I will talk about how I will present my work in more detail in this post.
First, one thing that I found when I look at Anthony Luvera’s and Paul Graham’s work is that their important images are printed massively. In Paul graham’s work, the idea of time and movement is a central theme, and the gallery images are put very close together to simulate the split movement of time.
I think they exceed the height of a child, which could be about 1.1-1.3m. Their size makes reference to life outside the camera as if it were in front of my own eyes.
In Anthony Luvera’s work, the portrait of his participants are also printed large, but in this particular image of his Residency installation, we can see that the print could be far taller than 1.3m:
By looking at the subject against their own photograph, I see that the photograph was printed beyond life size. Anthony Luvera said that the image was raised above eye level to reverse the gaze, that the participant is looking down on the audience instead of being looked down on.
There is an issue with the work that I want to print; there is too much for one subject. It’s not that there is too much produced in terms of the images, but too much potential space in the gallery to take up.
Above is a revision of the anticipated gallery installation for one subject. As you can see, the diptychs are printed much smaller than the facilitated images (red), but added together, the diptychs come close to exceeding the total width of those images. It’s not really the total width that worries me but the idea of power in the subject. That said, the facilitated images are printed on a giant strip to not only allow a lot of images to be viewed in clear detail, but to also give them strength in numbers. I also want to display the strip of images slightly above the portraits to do two things: 1. give an impression of an artifact that was produced by my subject; 2. give a statement that the images are of more importance i.e. should be considered more than my own work. If the subject only produced a total of, for example, 20 images, then displaying them slightly higher than my images should give a sense of priority, even if my diptychs appear to outsize them.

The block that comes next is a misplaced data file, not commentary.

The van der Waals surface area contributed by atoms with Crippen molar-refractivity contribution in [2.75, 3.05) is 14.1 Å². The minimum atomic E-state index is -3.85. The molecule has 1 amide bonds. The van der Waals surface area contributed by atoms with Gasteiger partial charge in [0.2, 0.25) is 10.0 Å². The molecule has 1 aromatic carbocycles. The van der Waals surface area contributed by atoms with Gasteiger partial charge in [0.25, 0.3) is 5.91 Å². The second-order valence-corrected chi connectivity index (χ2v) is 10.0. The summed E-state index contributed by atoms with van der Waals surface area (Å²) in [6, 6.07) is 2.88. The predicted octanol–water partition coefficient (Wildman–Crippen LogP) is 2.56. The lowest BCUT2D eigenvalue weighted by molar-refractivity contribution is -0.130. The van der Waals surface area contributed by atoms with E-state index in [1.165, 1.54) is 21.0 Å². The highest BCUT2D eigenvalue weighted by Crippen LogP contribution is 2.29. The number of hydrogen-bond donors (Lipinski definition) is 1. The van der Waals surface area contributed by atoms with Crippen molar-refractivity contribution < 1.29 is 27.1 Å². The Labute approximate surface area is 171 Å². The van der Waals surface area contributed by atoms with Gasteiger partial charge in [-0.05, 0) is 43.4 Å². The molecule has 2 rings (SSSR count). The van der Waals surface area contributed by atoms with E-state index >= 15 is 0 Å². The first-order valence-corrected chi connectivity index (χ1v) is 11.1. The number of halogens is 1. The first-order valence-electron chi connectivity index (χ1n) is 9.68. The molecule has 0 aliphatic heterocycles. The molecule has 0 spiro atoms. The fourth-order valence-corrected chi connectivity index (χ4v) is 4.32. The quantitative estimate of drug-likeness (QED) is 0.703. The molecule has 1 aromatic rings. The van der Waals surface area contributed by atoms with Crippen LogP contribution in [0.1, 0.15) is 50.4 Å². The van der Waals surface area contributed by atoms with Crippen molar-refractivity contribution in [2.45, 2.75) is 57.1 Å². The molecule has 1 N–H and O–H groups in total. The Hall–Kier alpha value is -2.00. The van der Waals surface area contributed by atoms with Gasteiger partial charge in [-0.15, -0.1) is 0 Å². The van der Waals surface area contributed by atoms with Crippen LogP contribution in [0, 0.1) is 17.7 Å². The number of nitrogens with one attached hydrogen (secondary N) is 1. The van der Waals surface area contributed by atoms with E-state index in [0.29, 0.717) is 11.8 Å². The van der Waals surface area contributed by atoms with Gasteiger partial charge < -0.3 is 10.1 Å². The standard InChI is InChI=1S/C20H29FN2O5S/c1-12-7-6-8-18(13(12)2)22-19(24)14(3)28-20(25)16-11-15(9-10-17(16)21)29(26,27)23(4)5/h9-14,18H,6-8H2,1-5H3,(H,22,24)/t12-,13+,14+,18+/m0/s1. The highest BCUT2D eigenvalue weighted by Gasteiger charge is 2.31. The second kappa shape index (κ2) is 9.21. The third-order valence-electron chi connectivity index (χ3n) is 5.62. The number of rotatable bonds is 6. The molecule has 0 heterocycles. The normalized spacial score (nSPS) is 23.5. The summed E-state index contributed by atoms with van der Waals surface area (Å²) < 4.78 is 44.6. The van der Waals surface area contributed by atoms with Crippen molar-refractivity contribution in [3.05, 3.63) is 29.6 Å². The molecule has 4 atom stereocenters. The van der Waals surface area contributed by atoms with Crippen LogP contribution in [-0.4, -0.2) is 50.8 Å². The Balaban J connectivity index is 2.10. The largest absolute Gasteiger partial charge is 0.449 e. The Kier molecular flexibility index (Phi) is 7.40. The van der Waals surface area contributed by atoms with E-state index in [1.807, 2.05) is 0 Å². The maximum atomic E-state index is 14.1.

For a start, I will print the diptychs at about 90cm wide each. This will give a total width of 190cm when including the 10cm width that separates the images. I want my diptychs separated only slightly because they have something to look for in close proximity; if audiences were to see two similar images of the subject, that were installed farther away, they may get an impression that the images are simply duplicates with nothing in particular to look for. Keeping the images close together also saves gallery space.
For the facilitated images, I need to be open minded. I should judge how many images can fit onto each row and how many columns are needed, factors that contribute to the final size of the strip. I think that as long as it is displayed just above my own images, then things should be okay. In terms of the overall presentation, I want to display just above eye level, so that there is no straining once viewing. Considering this, I should pay attention to the facilitated images so that they do not end up making the strip so tall that it makes some images excessively above or below eye level.